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Eddy999999

C++ Inputting Integer from Pythons Pack()

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I have a tool which I made in Python to compress a bunch of files in a directory into a single resource file. The very first 4 bytes of the file is an integer telling how many files are contained in the resource file. In my Python tool, I wrote the integers to the file using Pythons struct.pack() method, but I'm having trouble reading the number from my game, which is written in C++. I though I could just use ifstream.read() to read the first 4 bytes from the file, and convert it to an integer, but when I tested it with a sample resource file (named python.res), the ouput was 3624856, when it should have been 12. Here's my function:
/* Retrieves a compressed file from a resource file
	resname - The name of the resource file to access
	filename - The name of the file within the resource file
	result - The string to place the file into
	Return - Negative values indicate errors
*/
int getResource(string resname, string filename, string *result) {
	char *temp=new char();
	ifstream resfile;
	resfile.open(resname.c_str(),ios::in); //Open the file
	//Read the first four bytes of the file, and output the resulting integer
	resfile.read(temp,4);
	cout << temp << "\n" << (unsigned int)temp;
	return 0;
}

Also, I'm almost positive the output to the file is correct, because I have been able to write a program (also in python) to unpack the files, which works perfectly. Does anyone know why I am getting a different number in my C++ program? Thanks in advance, -Eddy

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There a few problems with your code. First off, you allocate memory for exactly one byte in your new statement, but read four. Secondly, when you open the file for reading you don't use the binary flag. Third, when you output the value you output the value of temp, the pointer to the memory, which isn't related at all to the value you read. You probably want something more like:

int getResource(string resname, string filename, string *result) {
int value;
ifstream resfile(resname.c_str(), ios::binary);
resfile.read(reinterpret_cast<char *>(&value), 4);
cout << value << "\n";
return 0;
}

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I actually originally had allocated for four bytes, and used the binary flag, but I changed it when I was trying other things, and I forgot to change it back when I posted the code.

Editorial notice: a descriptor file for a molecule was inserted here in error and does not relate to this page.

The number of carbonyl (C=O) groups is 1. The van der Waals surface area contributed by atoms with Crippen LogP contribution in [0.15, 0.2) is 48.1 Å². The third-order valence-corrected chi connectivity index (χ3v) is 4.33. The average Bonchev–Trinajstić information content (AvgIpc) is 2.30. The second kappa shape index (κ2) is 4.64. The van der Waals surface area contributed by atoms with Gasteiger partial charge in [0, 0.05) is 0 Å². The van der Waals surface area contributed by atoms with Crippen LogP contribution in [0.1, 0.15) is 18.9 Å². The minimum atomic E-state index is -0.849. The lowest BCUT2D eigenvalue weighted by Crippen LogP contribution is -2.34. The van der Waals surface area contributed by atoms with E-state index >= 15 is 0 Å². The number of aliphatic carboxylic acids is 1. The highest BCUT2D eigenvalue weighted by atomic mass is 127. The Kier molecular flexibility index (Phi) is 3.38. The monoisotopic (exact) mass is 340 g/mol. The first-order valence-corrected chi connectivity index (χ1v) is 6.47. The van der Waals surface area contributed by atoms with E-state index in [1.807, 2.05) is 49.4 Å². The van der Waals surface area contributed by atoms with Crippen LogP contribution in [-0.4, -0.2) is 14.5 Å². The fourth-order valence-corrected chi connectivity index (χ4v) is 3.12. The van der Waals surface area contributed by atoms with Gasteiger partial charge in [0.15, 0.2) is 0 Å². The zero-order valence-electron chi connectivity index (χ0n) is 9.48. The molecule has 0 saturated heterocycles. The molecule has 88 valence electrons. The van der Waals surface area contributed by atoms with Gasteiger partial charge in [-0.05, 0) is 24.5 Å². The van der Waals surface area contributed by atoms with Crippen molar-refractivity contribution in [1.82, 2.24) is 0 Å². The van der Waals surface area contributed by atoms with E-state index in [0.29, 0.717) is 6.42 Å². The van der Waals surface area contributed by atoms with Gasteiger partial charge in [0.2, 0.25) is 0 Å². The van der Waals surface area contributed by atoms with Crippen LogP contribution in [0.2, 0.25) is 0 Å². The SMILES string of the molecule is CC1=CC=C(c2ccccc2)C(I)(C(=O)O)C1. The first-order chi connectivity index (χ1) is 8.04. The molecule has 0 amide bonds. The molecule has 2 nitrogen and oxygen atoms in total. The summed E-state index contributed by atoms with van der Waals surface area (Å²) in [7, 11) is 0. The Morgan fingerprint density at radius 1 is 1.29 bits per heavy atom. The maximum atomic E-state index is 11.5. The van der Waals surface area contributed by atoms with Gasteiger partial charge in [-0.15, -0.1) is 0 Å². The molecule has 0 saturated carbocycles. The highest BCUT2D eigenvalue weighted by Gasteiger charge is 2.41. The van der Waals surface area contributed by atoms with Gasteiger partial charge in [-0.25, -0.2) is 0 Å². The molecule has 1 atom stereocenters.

Anyways, the problem was that I was outputting the value of temp, rather than what was stored at the address, as you stated. I'm just so used to not having to use the indirection operator when outputting char pointers that I didn't put it there when I changed it to an int value.

Thanks =D

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Now I have a new problem: I can't get any values above 255. For example, if I store a value of 300, then when I try to get it in my C++ program, I get a value of 44 (300-256). I'm assuming this has something to do with the fact that there are only 256 ASCII values, but I'm not sure how to fix it...

EDIT: If I read the bytes one by one, for the value 300, for example, I get 44 1 0 0. So I can obviously multiply the second byte by 256^1, the third by 256^2, and the fourth by 256^3, and add them all up. Is this the easiest and/or most efficient way to do it?

[Edited by - Eddy999999 on March 7, 2008 9:55:58 PM]

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Well, what's your code look like now? Are you using the function I posted, or modified the one you posted?

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Nevermind, I got it. Here's my code though, in case you know of an easier way to do it:


int getResource(string resname, string filename, string *result) {
unsigned char *temp=new unsigned char();
char *numfiles=new char[4];
unsigned long curpos; //Running total for the current file position
vector<unsigned long> filepos; //A vector containing the positions of each file within the resource file
ifstream resfile;
resfile.open(resname.c_str(),ios::in | ios::binary); //Open the file
//Get the number of files contained in the resource file
resfile.read(numfiles,4);
cout << "Number of files: " << (int)*numfiles << "\n";
//Get the positions of all of the files within the resource file
//And store them in the filepos vector
for (int i=0; i<(int)*numfiles; i++) {
cout << "Getting position of file number " << i << "\n";
curpos=0;
for (int j=0; j<4; j++) {
resfile.read((char*)temp,1);
curpos+=(unsigned long)*temp * (unsigned long)pow(256.0,j);
}
cout << " position: " << curpos << "\n";
}
return 0;
}

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Quote:
cout << "Number of files: " << (int)*numfiles << "\n";


This is only dereferencing one byte. Since numfiles is an array of 4 chars, you're going to have to recast this into a pointer to unsigned long then dereference that to get what you want.
*reinterpret_cast<unsigned long *>(numfiles)


But there's no need for that, SiCrane's solution is what you want to use.

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